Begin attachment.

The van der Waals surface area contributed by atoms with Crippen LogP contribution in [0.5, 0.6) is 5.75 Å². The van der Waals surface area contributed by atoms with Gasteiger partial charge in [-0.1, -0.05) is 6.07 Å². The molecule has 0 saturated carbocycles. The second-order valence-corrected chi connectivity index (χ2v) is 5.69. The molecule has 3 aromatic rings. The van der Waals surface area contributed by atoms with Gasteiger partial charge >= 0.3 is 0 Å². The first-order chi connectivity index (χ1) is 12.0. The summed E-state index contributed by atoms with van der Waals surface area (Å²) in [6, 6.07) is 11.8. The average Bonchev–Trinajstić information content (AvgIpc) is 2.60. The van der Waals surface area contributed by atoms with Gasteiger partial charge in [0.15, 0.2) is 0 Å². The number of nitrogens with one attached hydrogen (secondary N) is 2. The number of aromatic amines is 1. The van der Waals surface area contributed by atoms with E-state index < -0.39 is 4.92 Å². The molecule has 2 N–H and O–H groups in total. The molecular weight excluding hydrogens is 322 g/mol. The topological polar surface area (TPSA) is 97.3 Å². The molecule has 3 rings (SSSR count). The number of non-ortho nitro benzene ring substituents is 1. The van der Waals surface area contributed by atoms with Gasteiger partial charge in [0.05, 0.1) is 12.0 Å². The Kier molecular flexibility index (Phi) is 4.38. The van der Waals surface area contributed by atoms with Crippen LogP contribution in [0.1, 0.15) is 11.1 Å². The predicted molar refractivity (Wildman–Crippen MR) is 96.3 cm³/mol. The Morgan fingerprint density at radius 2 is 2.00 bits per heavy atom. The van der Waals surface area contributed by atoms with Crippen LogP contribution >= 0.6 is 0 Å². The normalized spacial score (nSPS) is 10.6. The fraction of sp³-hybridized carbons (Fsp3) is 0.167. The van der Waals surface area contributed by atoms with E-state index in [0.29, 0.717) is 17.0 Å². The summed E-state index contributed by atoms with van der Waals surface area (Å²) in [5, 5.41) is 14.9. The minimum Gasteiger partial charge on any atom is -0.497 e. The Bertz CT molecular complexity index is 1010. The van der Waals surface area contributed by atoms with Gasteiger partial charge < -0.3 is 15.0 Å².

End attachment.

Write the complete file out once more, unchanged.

The van der Waals surface area contributed by atoms with Crippen LogP contribution in [0.5, 0.6) is 5.75 Å². The van der Waals surface area contributed by atoms with Gasteiger partial charge in [-0.1, -0.05) is 6.07 Å². The molecule has 0 saturated carbocycles. The second-order valence-corrected chi connectivity index (χ2v) is 5.69. The molecule has 3 aromatic rings. The van der Waals surface area contributed by atoms with Gasteiger partial charge >= 0.3 is 0 Å². The first-order chi connectivity index (χ1) is 12.0. The summed E-state index contributed by atoms with van der Waals surface area (Å²) in [6, 6.07) is 11.8. The average Bonchev–Trinajstić information content (AvgIpc) is 2.60. The van der Waals surface area contributed by atoms with Gasteiger partial charge in [0.15, 0.2) is 0 Å². The number of nitrogens with one attached hydrogen (secondary N) is 2. The number of aromatic amines is 1. The van der Waals surface area contributed by atoms with E-state index < -0.39 is 4.92 Å². The molecule has 2 N–H and O–H groups in total. The molecular weight excluding hydrogens is 322 g/mol. The topological polar surface area (TPSA) is 97.3 Å². The molecule has 3 rings (SSSR count). The number of non-ortho nitro benzene ring substituents is 1. The van der Waals surface area contributed by atoms with Gasteiger partial charge in [0.05, 0.1) is 12.0 Å². The Kier molecular flexibility index (Phi) is 4.38. The van der Waals surface area contributed by atoms with Crippen LogP contribution in [0.1, 0.15) is 11.1 Å². The predicted molar refractivity (Wildman–Crippen MR) is 96.3 cm³/mol. The Morgan fingerprint density at radius 2 is 2.00 bits per heavy atom. The van der Waals surface area contributed by atoms with Crippen LogP contribution >= 0.6 is 0 Å². The normalized spacial score (nSPS) is 10.6. The fraction of sp³-hybridized carbons (Fsp3) is 0.167. The van der Waals surface area contributed by atoms with E-state index in [0.29, 0.717) is 17.0 Å². The summed E-state index contributed by atoms with van der Waals surface area (Å²) in [5, 5.41) is 14.9. The minimum Gasteiger partial charge on any atom is -0.497 e. The Bertz CT molecular complexity index is 1010. The van der Waals surface area contributed by atoms with Gasteiger partial charge < -0.3 is 15.0 Å².